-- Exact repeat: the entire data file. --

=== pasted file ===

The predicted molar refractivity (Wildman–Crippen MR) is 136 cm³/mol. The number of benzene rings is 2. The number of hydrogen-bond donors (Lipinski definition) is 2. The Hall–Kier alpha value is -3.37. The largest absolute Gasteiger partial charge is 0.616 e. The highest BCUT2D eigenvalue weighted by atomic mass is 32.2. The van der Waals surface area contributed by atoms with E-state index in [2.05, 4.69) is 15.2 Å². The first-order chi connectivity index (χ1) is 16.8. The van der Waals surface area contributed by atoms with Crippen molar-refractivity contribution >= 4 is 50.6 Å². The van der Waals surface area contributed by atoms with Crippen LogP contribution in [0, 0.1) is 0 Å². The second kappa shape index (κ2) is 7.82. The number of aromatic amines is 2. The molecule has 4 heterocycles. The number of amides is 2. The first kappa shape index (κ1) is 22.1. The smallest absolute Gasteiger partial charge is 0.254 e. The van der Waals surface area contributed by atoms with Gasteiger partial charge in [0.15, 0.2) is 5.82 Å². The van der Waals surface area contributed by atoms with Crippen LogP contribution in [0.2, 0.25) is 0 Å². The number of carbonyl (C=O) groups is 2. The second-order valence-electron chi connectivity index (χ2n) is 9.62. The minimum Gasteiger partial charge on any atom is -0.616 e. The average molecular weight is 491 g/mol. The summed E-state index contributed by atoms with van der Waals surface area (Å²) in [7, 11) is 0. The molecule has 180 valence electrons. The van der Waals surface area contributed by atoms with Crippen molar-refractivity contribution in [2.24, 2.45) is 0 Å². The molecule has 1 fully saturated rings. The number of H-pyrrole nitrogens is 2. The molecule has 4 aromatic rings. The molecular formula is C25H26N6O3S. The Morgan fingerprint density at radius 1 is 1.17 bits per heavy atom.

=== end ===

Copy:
The predicted molar refractivity (Wildman–Crippen MR) is 136 cm³/mol. The number of benzene rings is 2. The number of hydrogen-bond donors (Lipinski definition) is 2. The Hall–Kier alpha value is -3.37. The largest absolute Gasteiger partial charge is 0.616 e. The highest BCUT2D eigenvalue weighted by atomic mass is 32.2. The van der Waals surface area contributed by atoms with E-state index in [2.05, 4.69) is 15.2 Å². The first-order chi connectivity index (χ1) is 16.8. The van der Waals surface area contributed by atoms with Crippen molar-refractivity contribution >= 4 is 50.6 Å². The van der Waals surface area contributed by atoms with Crippen LogP contribution in [0, 0.1) is 0 Å². The second kappa shape index (κ2) is 7.82. The number of aromatic amines is 2. The molecule has 4 heterocycles. The number of amides is 2. The first kappa shape index (κ1) is 22.1. The smallest absolute Gasteiger partial charge is 0.254 e. The van der Waals surface area contributed by atoms with Gasteiger partial charge in [0.15, 0.2) is 5.82 Å². The van der Waals surface area contributed by atoms with Crippen LogP contribution in [0.2, 0.25) is 0 Å². The number of carbonyl (C=O) groups is 2. The second-order valence-electron chi connectivity index (χ2n) is 9.62. The minimum Gasteiger partial charge on any atom is -0.616 e. The average molecular weight is 491 g/mol. The summed E-state index contributed by atoms with van der Waals surface area (Å²) in [7, 11) is 0. The molecule has 180 valence electrons. The van der Waals surface area contributed by atoms with Crippen molar-refractivity contribution in [2.24, 2.45) is 0 Å². The molecule has 1 fully saturated rings. The number of H-pyrrole nitrogens is 2. The molecule has 4 aromatic rings. The molecular formula is C25H26N6O3S. The Morgan fingerprint density at radius 1 is 1.17 bits per heavy atom.